Basic syntax and commands in Windows Powershell
You should know below things in Windows Powershell.
- Windows Powershell commands are not case-sensitive ( Remember that in Linux commands are case sensitive.
- All commands in old windows command prompt can be executed in Powershell.
Checking version of Powershell
To check version of Windows Powershell, you can use below command.
> echo $PSVersionTable
To get help on everything, you can execute below command.
> get-help *
Above command displays help terms from various categories like alias, Cmdlet, function, HelpFile.
To get the help on all command lets
get-help -Category cmdlet
To get the help on all functions
get-help -Category function
To get the help on all providers
get-help -Category provider
To get the help on all Help Files
get-help -Category helpfile
We can also use below command (Alias – gcm) to show the list of commands and functions.
To display commands with specific name say xyz
> Get-Command *xyz*
“Get-Command” also allows you to search the commands using nouns or verbs.
> Get-Command -noun Job
To get examples and full information about specific command, you can use below syntax.
- get-help <command-name> -online
- get-help <command-name> -full
- get-help <command-name> -examples
To update the help, you can use below command.
To get the list of all verbs, you can use below command.
Understanding command syntax
“Get-Help” command shows the syntax of command. Looking at the syntax, we can figure out what parameters are positional, optional etc. It also shows the aliases for the command.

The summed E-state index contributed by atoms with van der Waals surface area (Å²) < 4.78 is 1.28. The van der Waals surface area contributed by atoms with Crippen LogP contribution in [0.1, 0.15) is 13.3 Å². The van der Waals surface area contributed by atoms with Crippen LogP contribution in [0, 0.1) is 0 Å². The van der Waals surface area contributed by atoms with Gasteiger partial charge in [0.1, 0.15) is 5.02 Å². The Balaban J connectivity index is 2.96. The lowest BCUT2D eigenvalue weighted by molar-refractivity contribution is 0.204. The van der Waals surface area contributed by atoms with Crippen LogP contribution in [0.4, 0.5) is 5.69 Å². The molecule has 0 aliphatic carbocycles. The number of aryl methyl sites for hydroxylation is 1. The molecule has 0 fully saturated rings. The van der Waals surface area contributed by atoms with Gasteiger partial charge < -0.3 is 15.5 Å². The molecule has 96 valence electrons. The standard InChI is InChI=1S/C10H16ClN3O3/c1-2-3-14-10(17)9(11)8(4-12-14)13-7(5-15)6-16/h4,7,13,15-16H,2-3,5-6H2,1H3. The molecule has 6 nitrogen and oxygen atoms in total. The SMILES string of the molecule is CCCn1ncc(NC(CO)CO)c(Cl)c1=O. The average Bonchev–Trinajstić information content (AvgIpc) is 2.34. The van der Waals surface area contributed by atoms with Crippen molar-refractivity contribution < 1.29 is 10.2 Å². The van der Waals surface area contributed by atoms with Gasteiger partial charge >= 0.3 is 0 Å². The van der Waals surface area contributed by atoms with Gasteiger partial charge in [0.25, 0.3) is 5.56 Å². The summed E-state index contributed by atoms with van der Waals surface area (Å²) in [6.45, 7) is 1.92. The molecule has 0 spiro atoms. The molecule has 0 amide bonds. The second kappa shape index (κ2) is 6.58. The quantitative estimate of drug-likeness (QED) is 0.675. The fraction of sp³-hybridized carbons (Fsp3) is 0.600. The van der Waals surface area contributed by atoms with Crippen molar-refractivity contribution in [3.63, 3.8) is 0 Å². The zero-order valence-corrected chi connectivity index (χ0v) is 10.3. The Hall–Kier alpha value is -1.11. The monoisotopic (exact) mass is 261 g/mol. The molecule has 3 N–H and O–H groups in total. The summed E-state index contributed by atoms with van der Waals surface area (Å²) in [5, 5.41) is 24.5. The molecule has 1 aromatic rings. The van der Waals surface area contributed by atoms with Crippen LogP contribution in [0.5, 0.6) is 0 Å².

As you can see in above image, there are many variations of Get-Process command. Anything in the  is optional. <string> means that parameter takes array of strings.
Also note that in the end it is saying [<commonParameters>]. Usually all commands can accept common parameters.
Here is the list of common parameters.
To clear the screen, you can use “clear” command (Just like in Linux).
You should also know some of the Powershell extensions.
- .ps1 – Powershell script file
- .psd1 – data file
- .psm1 – Powershell Script module
Tips and tricks
- You do not need to type complete command at the command prompt. You just need to type first few characters and Powershell completes it for you. For example instead of typing “Get-Process”, you can type “Get-Pro” only and then press TAB key. Same applies to the parameters of the command as well